A Catholic conundrum

Dad would be furious with me at the moment if he knew.

Yesterday, he was in at a Kaiser Permanente hospital in Fontana, Calif., getting treated for the another malady that naturally happens as we age. I’m the oldest sibling and I work in healthcare. I see things such as advanced cancers, blood clots and aneurysms on a daily basis. Dad, God bless him, has faced off with his health problems like a champ.

That was yesterday — Saturday. Today, he is most assuredly back in a Catholic church somewhere in Southern California’s so-called High Desert.

And I am not.

I can’t.

Today, the Catholic Church repulses me. It doesn’t make me question whether there is a God. It makes me wonder how best to appreciate and worship an omnipotent being, because dropping money into a collection bin that on some level financed sexual abuse makes me ill.

If I listed the number of recent discoveries in the church, it would simply take too long. The most damning is a grand jury report about 900 pages deep released in Philadelphia in August. It asserts more than 1,000 children were abused by about 300 priests.

Moreover, sex abuse cases have popped up in Latin America and Australia.

Full disclosure: my uncle was a Catholic priest who served around the world — including in Houston, Salt Lake City and Connecticut in the United States. I will not entertain any jokes about the man. Truth be told, having him visit our family when I was a child was pretty convenient. On Sunday, we could sleep in and he would hold a private family Mass in our house.

In later years, I learned that in many countries having a priest in the family is considered a status symbol, looked at with the same reverence that we Americans look at relatives who are doctors or professional athletes. To a degree, it makes sense. What’s left if you live in a country that doesn’t revere wealth or pop culture? Would it not be a relative who has dedicated his life to Christ and has the pedigree to prove it?

Because you have to be intelligent to be a priest. You have to be a college graduate before you begin seminary, preferably majoring in philosophy. If you didn’t major in philosophy, you probably have to go back to college for yet another year. Then you go through four more years of intense theological study in seminary. After that? One more year serving as a deacon.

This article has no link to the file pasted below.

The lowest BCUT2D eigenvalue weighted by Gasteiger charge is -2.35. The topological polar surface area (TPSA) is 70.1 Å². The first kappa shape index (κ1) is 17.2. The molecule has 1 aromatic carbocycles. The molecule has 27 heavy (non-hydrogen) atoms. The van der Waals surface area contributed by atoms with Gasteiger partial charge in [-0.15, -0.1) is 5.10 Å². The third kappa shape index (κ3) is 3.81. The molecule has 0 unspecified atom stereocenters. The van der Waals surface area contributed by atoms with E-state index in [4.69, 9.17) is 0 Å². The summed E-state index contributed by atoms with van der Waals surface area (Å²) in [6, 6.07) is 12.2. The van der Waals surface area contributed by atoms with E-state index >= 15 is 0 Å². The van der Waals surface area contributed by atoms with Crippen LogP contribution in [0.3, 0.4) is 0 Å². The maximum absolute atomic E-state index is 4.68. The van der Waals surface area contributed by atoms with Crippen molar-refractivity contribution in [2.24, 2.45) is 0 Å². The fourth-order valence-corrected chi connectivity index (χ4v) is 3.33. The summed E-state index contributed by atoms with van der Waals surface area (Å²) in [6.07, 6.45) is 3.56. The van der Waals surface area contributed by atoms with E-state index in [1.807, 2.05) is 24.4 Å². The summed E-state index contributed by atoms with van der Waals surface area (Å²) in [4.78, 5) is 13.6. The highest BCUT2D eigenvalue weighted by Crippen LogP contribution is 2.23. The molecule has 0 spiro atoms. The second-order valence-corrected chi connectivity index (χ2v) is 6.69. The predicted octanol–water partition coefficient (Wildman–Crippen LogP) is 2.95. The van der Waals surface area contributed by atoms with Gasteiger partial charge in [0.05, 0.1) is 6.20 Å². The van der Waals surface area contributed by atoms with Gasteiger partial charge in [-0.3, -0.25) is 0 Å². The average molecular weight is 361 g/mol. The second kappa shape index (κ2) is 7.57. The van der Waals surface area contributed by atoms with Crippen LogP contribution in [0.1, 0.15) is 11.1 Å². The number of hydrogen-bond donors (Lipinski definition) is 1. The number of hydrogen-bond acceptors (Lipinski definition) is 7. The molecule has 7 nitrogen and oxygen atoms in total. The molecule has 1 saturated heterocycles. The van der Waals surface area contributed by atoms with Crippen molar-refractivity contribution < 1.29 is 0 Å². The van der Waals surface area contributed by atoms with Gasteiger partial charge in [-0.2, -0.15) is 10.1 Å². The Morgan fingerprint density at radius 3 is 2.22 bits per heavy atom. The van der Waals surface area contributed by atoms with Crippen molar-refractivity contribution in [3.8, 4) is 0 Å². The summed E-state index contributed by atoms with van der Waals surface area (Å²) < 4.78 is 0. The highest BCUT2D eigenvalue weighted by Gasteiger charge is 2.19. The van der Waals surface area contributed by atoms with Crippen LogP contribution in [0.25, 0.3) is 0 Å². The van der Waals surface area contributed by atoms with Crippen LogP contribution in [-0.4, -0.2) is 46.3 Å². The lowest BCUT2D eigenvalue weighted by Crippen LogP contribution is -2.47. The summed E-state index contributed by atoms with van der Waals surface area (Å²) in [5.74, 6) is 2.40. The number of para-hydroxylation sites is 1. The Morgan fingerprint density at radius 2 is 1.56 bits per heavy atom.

Side note: I was a philosophy major at Cal State San Bernardino, but I digress.

The reason for all of this study is a good priest will spend the rest of his life serving a being that millions of people do not believe exists. You’re also about to be the last line of defense for people who are considering turning their back on Christ, or children who do not comprehend how evil exists in a world with a benevolent God, or taking positions against war. And all that study, which you could have used to become a doctor with a trophy wife? Nope. You will live a spartan lifestyle to serve your fellow men and women on a path to that God.

You better know your stuff.

Only none of this justifies a damn thing that I have seen.

While I am not questioning my belief in God, I have no choice but to question the church. Better stated, I’m furious.

Because where am I supposed to go now, Pope Francis?

Before anyone reading this makes a suggestion, rest assured I have been to a number of different churches. I think they are populated by mostly nice people. Others, highly judgmental folk. Greg Laurie of Harvest Crusade fame — and by extension, a Calvary Chapel near you — is a highly judgmental man. I have conversed with him repeatedly. Joel Osteen just looks slimy.

I once went to a six-hour Pentacostal service where exactly one Bible verse was read, but more people collapsed in the aisles than if a plague had broken out. Bring your dancing shoes and plenty of blankets. Your Bible? Maybe not.

I enjoy the structure of a Catholic Mass — which attempts to take a chapter in the Old Testament, one Psalm, a third biblical chapter and the Gospel and weld these passages into a unified message of hope. That is not a simple task. There is a gap of about 500 years between the old and new testaments. We spun from Barack Obama to Donald Trump in one day. How much did society change in 500 years? Yet, if you pay attention, a Catholic Mass led by a dedicated priest can be an enlightening experience.

I’ll give an example. One Sunday in Lake Elsinore, I’m at this run-down church and the Old Testament chapters are from Leviticus, an extremely boring book of Jewish laws. The Gospel reading was about Pharisees who rebuked Jesus for helping the poor on a Sabbath. After all, it’s against the law to work on Sabbath, right? Jesus’ reply was how you can’t ignore helping desperate people to obey a law.

The priest gets up. I am wondering how he will make a coherent message out of that. “I spent a month in Central America this year. I saw people dropping dead in the streets because they starved and we had no food to give. … I know many people do not give a shit about people in Central America. I also know many of you are more concerned that I used the word ‘shit’ than helping starving people in Central America.”

And then he sat down. He made the point in less than a minute.

Mind. Blown.

But I can’t accept a message of hope if I think it is from a criminal pervert.

And so I sit here in a fast-food restaurant, ranting about what the hell I’m supposed to do next.

Because I still believe in God.

Hopefully, Dad is OK with that for a while.

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